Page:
Elizabeth Strout shows how important a families’ love and support is for a good and happy life. Family members need to be able to rely on one another and support each other. Strout looks to the Somali people for an example of strong family community. They’ve been immigrating, moving into Shirley Falls from Mogadishu where their people and their way of life are being destroyed.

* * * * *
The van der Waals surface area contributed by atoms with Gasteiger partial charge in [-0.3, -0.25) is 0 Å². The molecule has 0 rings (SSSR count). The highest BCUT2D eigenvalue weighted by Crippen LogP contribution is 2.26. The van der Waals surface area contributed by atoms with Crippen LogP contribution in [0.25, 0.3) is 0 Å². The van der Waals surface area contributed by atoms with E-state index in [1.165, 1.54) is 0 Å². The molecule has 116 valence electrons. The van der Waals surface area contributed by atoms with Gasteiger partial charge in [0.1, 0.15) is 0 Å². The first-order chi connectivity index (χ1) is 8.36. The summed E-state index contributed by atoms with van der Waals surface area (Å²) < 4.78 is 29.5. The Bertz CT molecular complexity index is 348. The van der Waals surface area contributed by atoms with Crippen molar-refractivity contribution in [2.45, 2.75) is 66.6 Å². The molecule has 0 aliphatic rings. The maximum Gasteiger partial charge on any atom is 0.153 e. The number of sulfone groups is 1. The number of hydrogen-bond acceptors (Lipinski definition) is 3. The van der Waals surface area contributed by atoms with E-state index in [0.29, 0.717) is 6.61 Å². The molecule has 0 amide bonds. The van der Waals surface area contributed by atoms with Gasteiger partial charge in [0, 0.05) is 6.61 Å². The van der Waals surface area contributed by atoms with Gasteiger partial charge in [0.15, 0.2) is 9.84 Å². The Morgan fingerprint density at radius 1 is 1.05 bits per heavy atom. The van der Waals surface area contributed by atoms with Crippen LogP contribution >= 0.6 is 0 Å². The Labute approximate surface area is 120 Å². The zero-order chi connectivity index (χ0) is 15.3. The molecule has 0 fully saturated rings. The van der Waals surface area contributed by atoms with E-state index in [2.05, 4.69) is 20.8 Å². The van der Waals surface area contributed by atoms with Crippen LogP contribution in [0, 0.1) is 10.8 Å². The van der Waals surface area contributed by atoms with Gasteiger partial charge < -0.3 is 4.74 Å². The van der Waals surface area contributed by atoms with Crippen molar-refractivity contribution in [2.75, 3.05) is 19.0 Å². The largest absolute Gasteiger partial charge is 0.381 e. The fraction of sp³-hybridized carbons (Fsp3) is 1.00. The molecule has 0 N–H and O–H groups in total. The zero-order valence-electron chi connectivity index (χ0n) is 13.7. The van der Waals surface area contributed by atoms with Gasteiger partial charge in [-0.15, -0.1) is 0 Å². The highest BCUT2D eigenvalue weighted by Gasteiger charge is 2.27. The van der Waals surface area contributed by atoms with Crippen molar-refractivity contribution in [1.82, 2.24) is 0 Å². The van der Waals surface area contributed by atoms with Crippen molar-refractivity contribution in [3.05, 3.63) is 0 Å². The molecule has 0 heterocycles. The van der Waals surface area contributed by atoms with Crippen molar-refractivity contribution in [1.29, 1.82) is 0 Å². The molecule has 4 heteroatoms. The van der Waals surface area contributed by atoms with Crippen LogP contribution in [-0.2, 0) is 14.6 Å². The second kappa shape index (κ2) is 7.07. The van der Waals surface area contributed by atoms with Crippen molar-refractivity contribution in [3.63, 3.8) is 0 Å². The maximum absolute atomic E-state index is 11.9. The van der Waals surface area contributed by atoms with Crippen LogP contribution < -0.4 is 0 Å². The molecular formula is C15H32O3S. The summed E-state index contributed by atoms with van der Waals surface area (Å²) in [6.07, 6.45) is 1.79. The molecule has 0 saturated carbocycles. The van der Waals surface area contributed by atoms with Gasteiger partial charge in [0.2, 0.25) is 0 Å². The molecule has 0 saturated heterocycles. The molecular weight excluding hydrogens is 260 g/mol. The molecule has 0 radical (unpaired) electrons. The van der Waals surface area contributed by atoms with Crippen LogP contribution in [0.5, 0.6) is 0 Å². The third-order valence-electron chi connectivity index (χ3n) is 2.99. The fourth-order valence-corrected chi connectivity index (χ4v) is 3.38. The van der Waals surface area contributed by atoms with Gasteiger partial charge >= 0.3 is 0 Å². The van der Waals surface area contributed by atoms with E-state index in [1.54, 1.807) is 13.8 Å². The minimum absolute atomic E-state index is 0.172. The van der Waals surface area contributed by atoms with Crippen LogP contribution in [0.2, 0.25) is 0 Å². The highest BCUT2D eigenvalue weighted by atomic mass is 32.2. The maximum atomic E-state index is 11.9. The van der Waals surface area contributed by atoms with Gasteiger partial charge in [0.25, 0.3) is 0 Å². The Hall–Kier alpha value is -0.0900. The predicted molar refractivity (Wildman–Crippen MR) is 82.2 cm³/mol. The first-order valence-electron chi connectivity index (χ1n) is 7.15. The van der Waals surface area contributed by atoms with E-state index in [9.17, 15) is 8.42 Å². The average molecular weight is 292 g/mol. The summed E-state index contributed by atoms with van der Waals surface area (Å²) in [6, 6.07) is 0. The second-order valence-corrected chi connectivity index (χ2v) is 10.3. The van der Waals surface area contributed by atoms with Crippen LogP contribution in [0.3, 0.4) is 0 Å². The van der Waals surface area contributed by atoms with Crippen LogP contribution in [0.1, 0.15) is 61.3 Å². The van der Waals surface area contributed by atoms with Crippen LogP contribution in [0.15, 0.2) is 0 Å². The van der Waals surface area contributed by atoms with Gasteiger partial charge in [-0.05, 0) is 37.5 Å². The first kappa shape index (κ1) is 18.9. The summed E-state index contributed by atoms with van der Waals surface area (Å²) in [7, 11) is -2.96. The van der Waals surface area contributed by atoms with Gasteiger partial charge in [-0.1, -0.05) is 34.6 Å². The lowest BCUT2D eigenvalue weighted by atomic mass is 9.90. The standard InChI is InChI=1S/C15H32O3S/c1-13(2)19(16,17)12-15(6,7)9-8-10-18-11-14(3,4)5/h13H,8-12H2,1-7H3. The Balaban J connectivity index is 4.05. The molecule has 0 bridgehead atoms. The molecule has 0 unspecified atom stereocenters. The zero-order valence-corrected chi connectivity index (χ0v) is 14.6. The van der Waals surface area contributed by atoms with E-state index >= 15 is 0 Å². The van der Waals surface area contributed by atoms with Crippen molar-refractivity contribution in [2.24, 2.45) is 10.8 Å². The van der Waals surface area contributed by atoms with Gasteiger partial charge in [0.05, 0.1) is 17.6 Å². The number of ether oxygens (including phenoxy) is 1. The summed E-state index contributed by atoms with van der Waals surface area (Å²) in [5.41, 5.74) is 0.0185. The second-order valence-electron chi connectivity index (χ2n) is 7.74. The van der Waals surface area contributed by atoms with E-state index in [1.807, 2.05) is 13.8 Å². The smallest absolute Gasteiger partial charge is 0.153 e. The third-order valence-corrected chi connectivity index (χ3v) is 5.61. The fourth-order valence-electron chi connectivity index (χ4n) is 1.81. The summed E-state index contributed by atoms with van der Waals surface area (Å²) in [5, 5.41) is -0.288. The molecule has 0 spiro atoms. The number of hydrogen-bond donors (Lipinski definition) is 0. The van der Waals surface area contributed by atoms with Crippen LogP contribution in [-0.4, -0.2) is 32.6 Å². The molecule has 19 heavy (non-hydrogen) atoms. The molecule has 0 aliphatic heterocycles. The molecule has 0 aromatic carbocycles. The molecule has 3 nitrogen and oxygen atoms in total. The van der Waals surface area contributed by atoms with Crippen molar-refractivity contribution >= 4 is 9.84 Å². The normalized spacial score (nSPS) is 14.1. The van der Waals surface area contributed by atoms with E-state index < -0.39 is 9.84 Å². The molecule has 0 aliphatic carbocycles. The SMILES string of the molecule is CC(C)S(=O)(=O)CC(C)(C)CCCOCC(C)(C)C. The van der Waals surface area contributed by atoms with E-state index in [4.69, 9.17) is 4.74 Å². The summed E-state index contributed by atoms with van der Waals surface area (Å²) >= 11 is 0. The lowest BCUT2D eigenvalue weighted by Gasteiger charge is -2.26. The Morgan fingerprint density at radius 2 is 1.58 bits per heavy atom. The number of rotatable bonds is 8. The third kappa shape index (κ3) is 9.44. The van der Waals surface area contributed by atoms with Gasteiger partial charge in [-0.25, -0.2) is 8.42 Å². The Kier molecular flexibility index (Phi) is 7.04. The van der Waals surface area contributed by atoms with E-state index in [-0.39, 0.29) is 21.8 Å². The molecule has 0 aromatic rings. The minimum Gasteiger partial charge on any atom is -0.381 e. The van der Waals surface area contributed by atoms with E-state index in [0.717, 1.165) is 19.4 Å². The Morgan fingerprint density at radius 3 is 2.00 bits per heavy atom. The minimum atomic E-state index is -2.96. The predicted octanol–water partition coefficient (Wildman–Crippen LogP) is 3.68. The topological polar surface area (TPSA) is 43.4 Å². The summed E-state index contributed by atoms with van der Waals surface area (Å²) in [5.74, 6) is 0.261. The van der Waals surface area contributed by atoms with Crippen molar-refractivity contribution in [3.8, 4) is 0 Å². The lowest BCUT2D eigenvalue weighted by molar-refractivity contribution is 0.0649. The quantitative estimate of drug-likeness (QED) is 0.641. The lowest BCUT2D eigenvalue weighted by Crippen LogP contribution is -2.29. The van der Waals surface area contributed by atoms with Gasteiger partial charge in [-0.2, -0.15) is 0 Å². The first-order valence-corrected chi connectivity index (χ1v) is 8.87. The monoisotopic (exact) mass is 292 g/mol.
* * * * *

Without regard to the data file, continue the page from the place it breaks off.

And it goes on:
Shirley Falls is small-town Maine. Much of the population is closed-minded and not receptive to the Somali people. Their brightly colored clothing, strange foods, alien beliefs and ideas are too far removed from the mainstream. What really strengthens the book is Strout’s brilliant juxtaposing of the lives of the Somalis and their emphasis on family togetherness against the splintered, dysfunctional Burgess family. The Somali way of life is dependent on extended family relationships for almost everything: child care, food, clothing, shelter and companionship. So it’s no surprise one of the most trying aspects of fleeing Mogadishu was keeping families together. Unlike the Burgess siblings who keep their distance from one another and have no idea what happens in each other’s lives day-to-day, the Somalis live close together and interact daily not just because it’s expected but because they want to.